We encounter them when we walk down the streets of Richmond or Arlington or Virginia Beach, or get off interstate exit ramps: homeless people pleading for loose change or a couple dollar bills to get something to eat. The sight may be so common we’ve gotten good at ignoring these folks: maybe we dismiss them as “bums” unwilling to work, or decide they’ll spend whatever we give them on alcohol or drugs.
It’s a dichotomy: we live in a consumerist society that places heavy emphasis on the accumulation of material things, the creation of wealth and the exaltation of self, but hidden in plain sight are people who are poor, forgotten, suffering or living without life’s basic necessities. As Christians, we feel compassion toward them. We might even make some contribution to help these neighbors in need. But inevitably, we assume “someone else” will solve the problem.
During a Mass on the Italian island of Lampedusa Monday, Pope Francis brought this point home, reflecting on the thousands of poor, war-torn African refugees who have died over the years, struggling to reach a better life by swimming across the Mediterranean Sea.
“The culture of comfort…makes us insensitive to the cries of other people, makes us live in soap bubbles which, however lovely, are insubstantial,’’ Pope Francis said. “They offer a fleeting and empty illusion which results in indifference to others.”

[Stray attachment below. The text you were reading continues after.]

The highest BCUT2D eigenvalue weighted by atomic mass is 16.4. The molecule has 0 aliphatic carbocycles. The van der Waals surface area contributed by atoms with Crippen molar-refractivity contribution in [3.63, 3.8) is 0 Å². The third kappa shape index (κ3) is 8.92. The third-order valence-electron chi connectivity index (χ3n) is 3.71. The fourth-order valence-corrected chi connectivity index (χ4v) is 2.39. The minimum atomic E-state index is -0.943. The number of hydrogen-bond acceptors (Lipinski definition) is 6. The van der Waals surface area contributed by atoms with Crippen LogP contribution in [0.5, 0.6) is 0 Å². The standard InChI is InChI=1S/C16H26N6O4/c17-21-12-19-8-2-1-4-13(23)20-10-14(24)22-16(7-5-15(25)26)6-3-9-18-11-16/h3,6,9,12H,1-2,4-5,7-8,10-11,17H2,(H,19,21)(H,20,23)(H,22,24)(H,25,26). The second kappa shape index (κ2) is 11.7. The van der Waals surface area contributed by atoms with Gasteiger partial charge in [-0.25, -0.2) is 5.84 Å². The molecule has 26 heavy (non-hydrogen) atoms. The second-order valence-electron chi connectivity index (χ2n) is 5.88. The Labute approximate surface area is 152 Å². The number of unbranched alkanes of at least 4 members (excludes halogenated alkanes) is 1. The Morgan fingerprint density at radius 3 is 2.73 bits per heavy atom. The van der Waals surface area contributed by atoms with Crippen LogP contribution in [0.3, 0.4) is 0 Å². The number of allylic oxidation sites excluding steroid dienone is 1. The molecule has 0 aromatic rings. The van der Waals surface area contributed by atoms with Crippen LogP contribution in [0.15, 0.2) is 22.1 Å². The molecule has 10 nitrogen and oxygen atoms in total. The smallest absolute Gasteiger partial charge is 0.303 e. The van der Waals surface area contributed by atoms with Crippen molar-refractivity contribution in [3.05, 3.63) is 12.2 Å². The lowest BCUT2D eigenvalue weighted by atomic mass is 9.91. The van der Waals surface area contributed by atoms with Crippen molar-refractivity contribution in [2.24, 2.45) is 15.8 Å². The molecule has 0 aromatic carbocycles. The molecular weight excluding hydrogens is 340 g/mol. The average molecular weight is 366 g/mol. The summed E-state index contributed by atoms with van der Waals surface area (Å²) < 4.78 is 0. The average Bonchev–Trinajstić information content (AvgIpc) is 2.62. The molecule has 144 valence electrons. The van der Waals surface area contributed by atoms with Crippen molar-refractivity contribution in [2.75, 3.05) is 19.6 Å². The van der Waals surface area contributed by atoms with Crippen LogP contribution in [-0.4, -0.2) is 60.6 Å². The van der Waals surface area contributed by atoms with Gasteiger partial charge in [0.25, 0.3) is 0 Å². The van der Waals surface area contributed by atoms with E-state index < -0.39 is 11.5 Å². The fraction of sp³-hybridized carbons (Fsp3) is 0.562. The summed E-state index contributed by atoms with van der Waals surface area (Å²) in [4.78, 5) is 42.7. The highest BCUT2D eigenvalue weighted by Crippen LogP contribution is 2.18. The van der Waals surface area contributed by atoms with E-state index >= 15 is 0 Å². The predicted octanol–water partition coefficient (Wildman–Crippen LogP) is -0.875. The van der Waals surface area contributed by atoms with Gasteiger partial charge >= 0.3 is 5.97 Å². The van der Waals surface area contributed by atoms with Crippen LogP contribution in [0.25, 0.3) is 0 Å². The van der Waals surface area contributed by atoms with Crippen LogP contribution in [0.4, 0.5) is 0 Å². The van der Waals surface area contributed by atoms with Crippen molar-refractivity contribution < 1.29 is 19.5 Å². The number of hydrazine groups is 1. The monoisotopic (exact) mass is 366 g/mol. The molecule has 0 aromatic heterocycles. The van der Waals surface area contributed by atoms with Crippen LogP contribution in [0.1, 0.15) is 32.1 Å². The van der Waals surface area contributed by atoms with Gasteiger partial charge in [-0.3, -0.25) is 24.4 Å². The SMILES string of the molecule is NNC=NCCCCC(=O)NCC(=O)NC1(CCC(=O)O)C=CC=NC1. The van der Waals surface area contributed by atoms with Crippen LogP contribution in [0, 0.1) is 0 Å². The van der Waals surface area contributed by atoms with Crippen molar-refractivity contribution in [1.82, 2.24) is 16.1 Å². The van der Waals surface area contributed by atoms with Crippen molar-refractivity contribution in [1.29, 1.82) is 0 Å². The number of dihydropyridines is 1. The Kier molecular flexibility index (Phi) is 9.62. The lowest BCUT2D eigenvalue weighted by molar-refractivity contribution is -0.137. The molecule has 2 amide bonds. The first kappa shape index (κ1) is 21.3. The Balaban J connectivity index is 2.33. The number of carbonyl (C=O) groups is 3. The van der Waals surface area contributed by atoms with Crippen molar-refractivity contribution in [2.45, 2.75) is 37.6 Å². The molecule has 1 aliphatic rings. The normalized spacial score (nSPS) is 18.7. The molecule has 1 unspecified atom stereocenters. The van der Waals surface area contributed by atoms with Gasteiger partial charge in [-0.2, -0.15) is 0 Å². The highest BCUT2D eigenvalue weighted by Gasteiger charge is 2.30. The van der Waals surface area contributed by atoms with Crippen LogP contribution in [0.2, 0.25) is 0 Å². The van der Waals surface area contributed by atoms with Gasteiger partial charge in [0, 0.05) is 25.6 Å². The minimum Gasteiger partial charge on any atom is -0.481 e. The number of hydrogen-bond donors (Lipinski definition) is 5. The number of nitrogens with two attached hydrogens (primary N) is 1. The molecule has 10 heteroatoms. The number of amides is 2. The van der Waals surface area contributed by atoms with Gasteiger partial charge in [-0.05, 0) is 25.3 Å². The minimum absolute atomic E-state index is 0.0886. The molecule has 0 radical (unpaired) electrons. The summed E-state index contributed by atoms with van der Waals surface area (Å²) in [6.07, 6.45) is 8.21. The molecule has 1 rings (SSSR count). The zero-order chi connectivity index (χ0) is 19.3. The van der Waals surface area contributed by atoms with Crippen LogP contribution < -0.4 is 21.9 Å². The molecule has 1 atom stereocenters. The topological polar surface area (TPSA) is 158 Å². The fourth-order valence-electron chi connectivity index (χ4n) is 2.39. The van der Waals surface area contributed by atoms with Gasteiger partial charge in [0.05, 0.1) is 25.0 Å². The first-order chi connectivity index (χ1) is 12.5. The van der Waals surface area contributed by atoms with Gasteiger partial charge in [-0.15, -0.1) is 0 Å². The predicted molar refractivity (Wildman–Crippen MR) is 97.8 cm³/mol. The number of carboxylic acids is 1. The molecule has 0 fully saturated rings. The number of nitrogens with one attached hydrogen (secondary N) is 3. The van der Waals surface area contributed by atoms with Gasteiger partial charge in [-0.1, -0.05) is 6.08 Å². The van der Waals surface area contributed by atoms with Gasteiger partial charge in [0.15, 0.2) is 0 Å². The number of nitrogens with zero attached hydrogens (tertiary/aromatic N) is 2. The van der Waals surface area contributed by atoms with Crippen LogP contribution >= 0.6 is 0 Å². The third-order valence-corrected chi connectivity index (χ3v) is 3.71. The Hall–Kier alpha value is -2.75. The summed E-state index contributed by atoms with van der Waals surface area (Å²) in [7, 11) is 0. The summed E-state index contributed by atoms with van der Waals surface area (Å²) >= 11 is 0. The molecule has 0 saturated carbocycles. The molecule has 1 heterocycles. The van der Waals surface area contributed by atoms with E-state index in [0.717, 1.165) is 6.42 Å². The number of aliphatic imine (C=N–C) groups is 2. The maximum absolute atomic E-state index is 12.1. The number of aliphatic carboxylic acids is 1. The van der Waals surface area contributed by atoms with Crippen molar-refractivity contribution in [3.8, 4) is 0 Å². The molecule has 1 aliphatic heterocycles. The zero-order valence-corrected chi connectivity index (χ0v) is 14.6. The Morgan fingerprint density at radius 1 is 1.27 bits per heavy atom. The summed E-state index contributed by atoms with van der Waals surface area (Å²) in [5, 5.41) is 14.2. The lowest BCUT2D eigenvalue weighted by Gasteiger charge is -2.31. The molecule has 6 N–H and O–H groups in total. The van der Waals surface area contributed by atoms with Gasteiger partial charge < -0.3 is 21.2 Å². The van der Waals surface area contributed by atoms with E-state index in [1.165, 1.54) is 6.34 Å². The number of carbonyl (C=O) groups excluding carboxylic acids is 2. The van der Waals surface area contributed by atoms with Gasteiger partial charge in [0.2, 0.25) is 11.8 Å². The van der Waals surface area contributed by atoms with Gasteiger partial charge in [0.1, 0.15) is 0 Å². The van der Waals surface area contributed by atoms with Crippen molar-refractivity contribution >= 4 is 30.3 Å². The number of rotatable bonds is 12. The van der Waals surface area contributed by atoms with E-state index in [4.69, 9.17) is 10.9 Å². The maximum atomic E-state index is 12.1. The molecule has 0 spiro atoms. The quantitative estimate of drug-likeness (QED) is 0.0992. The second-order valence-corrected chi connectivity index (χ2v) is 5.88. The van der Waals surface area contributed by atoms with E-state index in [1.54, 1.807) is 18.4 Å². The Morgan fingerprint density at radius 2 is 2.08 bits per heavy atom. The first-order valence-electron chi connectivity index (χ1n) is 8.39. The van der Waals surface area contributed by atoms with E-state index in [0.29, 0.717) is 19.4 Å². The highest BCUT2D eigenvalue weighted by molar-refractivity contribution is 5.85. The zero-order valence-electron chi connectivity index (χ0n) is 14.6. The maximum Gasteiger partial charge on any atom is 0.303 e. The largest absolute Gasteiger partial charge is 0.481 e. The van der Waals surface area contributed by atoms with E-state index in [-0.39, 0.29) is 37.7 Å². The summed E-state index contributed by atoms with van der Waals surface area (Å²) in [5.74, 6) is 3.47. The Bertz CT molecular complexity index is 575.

Our society glorifies individual achievement, but our Catholic social teaching proposes instead solidarity as a virtue by which to live in community and foster growth for the common good. Solidarity, Pope John Paul II wrote in his 1988 encyclical Sollicitudo rei Socialis, “is not a feeling of vague compassion or shallow distress at the misfortunes of so many people….”
Instead, he said, solidarity “is a firm and persevering determination to commit oneself to the common good. That is to say the good of all and of each individual, because we are all responsible for all.”
How do we exhibit solidarity? First, we pray. Secondly we act for the good of others: we stand with farmers and workers who produce our food but seek fair and just wages by supporting ethical business and trade practices. We speak out against government oppression in foreign lands and support—materially and spiritually—our brothers and sisters around the world struggling for freedom; we contribute financially and advocate for just policies to feed the hungry and clothe the naked.
This call to solidarity is both collective and individual. The U.S. Bishops note in “Called to Global Solidarity” that “The Church’s teaching on international justice and peace is not simply a mandate for a few large agencies, but a challenge for every Catholic community of faith….” This call to global solidarity is rooted in the call to love, Pope Benedict XVI said in his encyclical: “To love someone is to desire that person’s good and to take effective steps to secure it. Besides the good of the individual, there is a good that is linked to living in society: the common good.” (Caritas in Veritate).
Our faith challenges us to see social concerns not as disturbances to our comfortable life or problems for “somebody else” to solve, but as God inviting us to see the face of Christ in fellow human beings.